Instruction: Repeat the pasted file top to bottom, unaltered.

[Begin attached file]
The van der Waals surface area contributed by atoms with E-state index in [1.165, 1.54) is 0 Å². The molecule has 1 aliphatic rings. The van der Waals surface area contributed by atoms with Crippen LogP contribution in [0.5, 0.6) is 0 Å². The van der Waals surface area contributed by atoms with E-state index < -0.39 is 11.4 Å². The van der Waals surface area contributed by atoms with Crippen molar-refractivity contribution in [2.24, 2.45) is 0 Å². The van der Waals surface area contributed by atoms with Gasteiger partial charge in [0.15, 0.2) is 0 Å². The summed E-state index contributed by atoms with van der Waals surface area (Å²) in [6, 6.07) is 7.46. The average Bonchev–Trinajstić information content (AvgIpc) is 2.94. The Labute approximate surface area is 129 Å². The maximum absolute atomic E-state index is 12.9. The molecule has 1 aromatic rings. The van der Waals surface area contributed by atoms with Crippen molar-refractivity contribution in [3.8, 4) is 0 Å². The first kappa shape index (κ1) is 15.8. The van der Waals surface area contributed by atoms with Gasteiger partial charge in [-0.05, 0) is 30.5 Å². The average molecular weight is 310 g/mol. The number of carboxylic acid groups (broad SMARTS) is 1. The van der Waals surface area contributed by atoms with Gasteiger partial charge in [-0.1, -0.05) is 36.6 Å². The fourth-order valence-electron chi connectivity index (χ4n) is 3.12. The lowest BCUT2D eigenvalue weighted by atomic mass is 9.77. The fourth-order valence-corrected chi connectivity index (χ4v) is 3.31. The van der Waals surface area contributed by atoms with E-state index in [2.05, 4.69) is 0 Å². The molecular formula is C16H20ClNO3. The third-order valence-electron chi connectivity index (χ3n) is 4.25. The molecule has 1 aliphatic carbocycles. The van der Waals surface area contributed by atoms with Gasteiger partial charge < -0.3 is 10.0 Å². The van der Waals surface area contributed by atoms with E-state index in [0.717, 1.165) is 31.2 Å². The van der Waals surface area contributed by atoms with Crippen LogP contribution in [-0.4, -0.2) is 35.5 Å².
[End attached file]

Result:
The van der Waals surface area contributed by atoms with E-state index in [1.165, 1.54) is 0 Å². The molecule has 1 aliphatic rings. The van der Waals surface area contributed by atoms with Crippen LogP contribution in [0.5, 0.6) is 0 Å². The van der Waals surface area contributed by atoms with E-state index < -0.39 is 11.4 Å². The van der Waals surface area contributed by atoms with Crippen molar-refractivity contribution in [2.24, 2.45) is 0 Å². The van der Waals surface area contributed by atoms with Gasteiger partial charge in [0.15, 0.2) is 0 Å². The summed E-state index contributed by atoms with van der Waals surface area (Å²) in [6, 6.07) is 7.46. The average Bonchev–Trinajstić information content (AvgIpc) is 2.94. The Labute approximate surface area is 129 Å². The maximum absolute atomic E-state index is 12.9. The molecule has 1 aromatic rings. The van der Waals surface area contributed by atoms with Crippen molar-refractivity contribution in [3.8, 4) is 0 Å². The first kappa shape index (κ1) is 15.8. The van der Waals surface area contributed by atoms with Gasteiger partial charge in [-0.05, 0) is 30.5 Å². The average molecular weight is 310 g/mol. The number of carboxylic acid groups (broad SMARTS) is 1. The van der Waals surface area contributed by atoms with Gasteiger partial charge in [-0.1, -0.05) is 36.6 Å². The fourth-order valence-electron chi connectivity index (χ4n) is 3.12. The lowest BCUT2D eigenvalue weighted by atomic mass is 9.77. The fourth-order valence-corrected chi connectivity index (χ4v) is 3.31. The van der Waals surface area contributed by atoms with E-state index in [2.05, 4.69) is 0 Å². The molecular formula is C16H20ClNO3. The third-order valence-electron chi connectivity index (χ3n) is 4.25. The molecule has 1 aliphatic carbocycles. The van der Waals surface area contributed by atoms with Gasteiger partial charge < -0.3 is 10.0 Å². The van der Waals surface area contributed by atoms with E-state index in [0.717, 1.165) is 31.2 Å². The van der Waals surface area contributed by atoms with Crippen LogP contribution in [-0.4, -0.2) is 35.5 Å².